Resource sectors: Commonwealth Business Forum keynotes
IRJ – October 26 – The Commonwealth Business Forum (CBF), now taking place in Perth, Australia, saw Prime Minister Julia Gillard reiterate the “Asian century” declaration made originally by former Leighton Holdings chief, Wal King, speaking to The International Resource Journal in December, 2010.
Making the statement during her keynote speech, inaugurating the event, Gillard said that booming economic growth in Asia is repositioning global wealth and opportunities, causing a shift from the West to the East. She also advised these economies, including China, to avoid protectionism and foster domestic business and market-leading change, and said that Europe’s ongoing eurozone issues need greater effort in order to be resolved.
Also speaking at the meet, on October 25, Fortescue Metals Group (FMG) chairman and mining industry mouthpiece, Andrew Forrest, addressed the October 20 per cent iron ore price slump and maintained that long-term Chinese demand will surpass recent market turbulence.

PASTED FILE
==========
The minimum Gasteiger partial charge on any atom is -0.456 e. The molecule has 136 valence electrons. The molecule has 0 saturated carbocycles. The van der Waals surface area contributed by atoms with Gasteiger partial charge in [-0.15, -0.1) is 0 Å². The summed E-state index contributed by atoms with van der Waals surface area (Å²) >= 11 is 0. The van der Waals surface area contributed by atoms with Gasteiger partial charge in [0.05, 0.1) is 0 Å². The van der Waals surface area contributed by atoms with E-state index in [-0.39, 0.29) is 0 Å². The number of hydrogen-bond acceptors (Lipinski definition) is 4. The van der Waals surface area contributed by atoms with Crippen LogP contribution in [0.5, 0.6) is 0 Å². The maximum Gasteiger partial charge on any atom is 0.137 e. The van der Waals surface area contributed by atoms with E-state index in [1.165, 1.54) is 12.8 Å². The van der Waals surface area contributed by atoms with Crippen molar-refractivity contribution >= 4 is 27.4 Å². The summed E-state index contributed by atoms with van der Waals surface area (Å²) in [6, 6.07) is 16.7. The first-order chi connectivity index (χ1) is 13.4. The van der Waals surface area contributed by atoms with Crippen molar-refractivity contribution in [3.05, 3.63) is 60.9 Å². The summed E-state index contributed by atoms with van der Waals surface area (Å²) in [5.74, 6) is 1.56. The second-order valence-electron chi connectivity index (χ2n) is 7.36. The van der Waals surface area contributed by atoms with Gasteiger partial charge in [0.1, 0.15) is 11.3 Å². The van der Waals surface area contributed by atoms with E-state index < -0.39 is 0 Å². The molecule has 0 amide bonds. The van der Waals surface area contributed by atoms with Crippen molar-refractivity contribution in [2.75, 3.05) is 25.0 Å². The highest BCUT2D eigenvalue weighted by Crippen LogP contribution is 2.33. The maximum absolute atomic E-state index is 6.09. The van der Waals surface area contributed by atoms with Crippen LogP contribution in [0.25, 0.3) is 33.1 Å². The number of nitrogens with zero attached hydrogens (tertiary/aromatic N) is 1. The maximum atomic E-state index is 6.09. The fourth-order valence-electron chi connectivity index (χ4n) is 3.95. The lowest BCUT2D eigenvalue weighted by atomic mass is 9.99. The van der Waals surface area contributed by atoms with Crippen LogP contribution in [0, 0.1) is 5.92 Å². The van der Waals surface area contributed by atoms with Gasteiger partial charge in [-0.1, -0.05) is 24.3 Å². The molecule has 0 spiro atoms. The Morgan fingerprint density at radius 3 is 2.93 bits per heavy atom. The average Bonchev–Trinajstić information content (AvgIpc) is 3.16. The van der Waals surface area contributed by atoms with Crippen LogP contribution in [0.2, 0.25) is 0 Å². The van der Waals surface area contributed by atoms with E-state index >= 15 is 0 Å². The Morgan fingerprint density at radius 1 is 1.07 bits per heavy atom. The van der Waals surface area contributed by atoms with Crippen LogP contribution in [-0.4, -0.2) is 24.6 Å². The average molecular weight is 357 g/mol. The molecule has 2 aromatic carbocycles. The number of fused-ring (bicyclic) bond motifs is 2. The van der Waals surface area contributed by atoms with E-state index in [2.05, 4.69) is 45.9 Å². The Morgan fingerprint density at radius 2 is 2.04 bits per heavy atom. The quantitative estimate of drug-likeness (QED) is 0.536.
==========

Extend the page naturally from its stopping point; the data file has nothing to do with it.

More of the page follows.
“'As far as the price fall goes, it will be a temporary dip,” he told attendees.
Echoing his optimism, Rio Tinto’s Australia CEO and iron ore chief executive, Sam Walsh, put the price drop down to Brazilian iron ore giant, Vale SA, and its “shipping material that was destined for Europe into China.”
Mining mogul and Hancock Prospecting head, Gina Rinehart, spoke about the Australian mining market’s requirements. She said that while carbon and resource royalties tax moves had dampened exploration drilling in historic mining hubs in Western Australia, “a bright future is not a forgone conclusion.
“You've always got to remember we're not the only people with commodities,” she said in her address.
“As my father used to say, “minerals are not like crops of wheat or wool that grow every year; we have got to find more each year and more each decade if Australia’s standards of living are to continue”.”
Oil and gas giant Woodside’s head, Peter Coleman, spoke in agreement when he said that investors might “simply pick up stumps and move” focus to other resource abundant nations, should the current state of play in Australia remain as is.
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